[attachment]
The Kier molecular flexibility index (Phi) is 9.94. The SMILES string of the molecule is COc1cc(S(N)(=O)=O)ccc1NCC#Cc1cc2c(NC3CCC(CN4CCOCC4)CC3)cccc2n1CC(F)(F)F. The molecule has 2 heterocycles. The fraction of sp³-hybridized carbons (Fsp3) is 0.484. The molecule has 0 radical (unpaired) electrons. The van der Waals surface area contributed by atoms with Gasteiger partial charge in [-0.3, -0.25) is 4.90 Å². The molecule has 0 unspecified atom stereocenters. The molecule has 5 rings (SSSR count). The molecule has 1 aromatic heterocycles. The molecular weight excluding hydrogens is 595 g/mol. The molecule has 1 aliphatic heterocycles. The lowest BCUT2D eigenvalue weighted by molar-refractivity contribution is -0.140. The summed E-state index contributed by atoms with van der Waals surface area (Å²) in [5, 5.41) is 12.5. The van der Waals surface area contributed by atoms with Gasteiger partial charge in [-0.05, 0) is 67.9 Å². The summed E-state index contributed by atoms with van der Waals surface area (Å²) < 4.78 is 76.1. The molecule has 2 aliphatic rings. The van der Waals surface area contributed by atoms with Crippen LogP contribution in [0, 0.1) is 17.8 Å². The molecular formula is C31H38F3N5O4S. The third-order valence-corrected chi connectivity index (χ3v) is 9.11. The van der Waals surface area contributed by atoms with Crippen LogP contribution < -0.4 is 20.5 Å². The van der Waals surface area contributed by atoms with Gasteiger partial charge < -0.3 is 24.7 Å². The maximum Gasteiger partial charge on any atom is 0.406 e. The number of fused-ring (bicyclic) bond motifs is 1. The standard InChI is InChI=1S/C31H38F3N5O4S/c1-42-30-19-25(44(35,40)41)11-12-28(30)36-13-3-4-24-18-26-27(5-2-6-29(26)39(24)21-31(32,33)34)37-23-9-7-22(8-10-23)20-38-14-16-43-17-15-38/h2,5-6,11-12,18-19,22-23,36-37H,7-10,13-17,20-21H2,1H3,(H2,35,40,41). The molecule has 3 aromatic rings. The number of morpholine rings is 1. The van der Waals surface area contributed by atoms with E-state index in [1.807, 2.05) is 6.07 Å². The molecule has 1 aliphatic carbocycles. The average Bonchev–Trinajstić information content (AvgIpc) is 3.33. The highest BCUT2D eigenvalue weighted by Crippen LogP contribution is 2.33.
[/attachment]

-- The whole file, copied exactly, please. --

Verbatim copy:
The Kier molecular flexibility index (Phi) is 9.94. The SMILES string of the molecule is COc1cc(S(N)(=O)=O)ccc1NCC#Cc1cc2c(NC3CCC(CN4CCOCC4)CC3)cccc2n1CC(F)(F)F. The molecule has 2 heterocycles. The fraction of sp³-hybridized carbons (Fsp3) is 0.484. The molecule has 0 radical (unpaired) electrons. The van der Waals surface area contributed by atoms with Gasteiger partial charge in [-0.3, -0.25) is 4.90 Å². The molecule has 0 unspecified atom stereocenters. The molecule has 5 rings (SSSR count). The molecule has 1 aromatic heterocycles. The molecular weight excluding hydrogens is 595 g/mol. The molecule has 1 aliphatic heterocycles. The lowest BCUT2D eigenvalue weighted by molar-refractivity contribution is -0.140. The summed E-state index contributed by atoms with van der Waals surface area (Å²) in [5, 5.41) is 12.5. The van der Waals surface area contributed by atoms with Gasteiger partial charge in [-0.05, 0) is 67.9 Å². The summed E-state index contributed by atoms with van der Waals surface area (Å²) < 4.78 is 76.1. The molecule has 2 aliphatic rings. The van der Waals surface area contributed by atoms with Crippen LogP contribution in [0, 0.1) is 17.8 Å². The molecular formula is C31H38F3N5O4S. The third-order valence-corrected chi connectivity index (χ3v) is 9.11. The van der Waals surface area contributed by atoms with Crippen LogP contribution < -0.4 is 20.5 Å². The van der Waals surface area contributed by atoms with Gasteiger partial charge < -0.3 is 24.7 Å². The maximum Gasteiger partial charge on any atom is 0.406 e. The number of fused-ring (bicyclic) bond motifs is 1. The standard InChI is InChI=1S/C31H38F3N5O4S/c1-42-30-19-25(44(35,40)41)11-12-28(30)36-13-3-4-24-18-26-27(5-2-6-29(26)39(24)21-31(32,33)34)37-23-9-7-22(8-10-23)20-38-14-16-43-17-15-38/h2,5-6,11-12,18-19,22-23,36-37H,7-10,13-17,20-21H2,1H3,(H2,35,40,41). The molecule has 3 aromatic rings. The number of morpholine rings is 1. The van der Waals surface area contributed by atoms with E-state index in [1.807, 2.05) is 6.07 Å². The molecule has 1 aliphatic carbocycles. The average Bonchev–Trinajstić information content (AvgIpc) is 3.33. The highest BCUT2D eigenvalue weighted by Crippen LogP contribution is 2.33.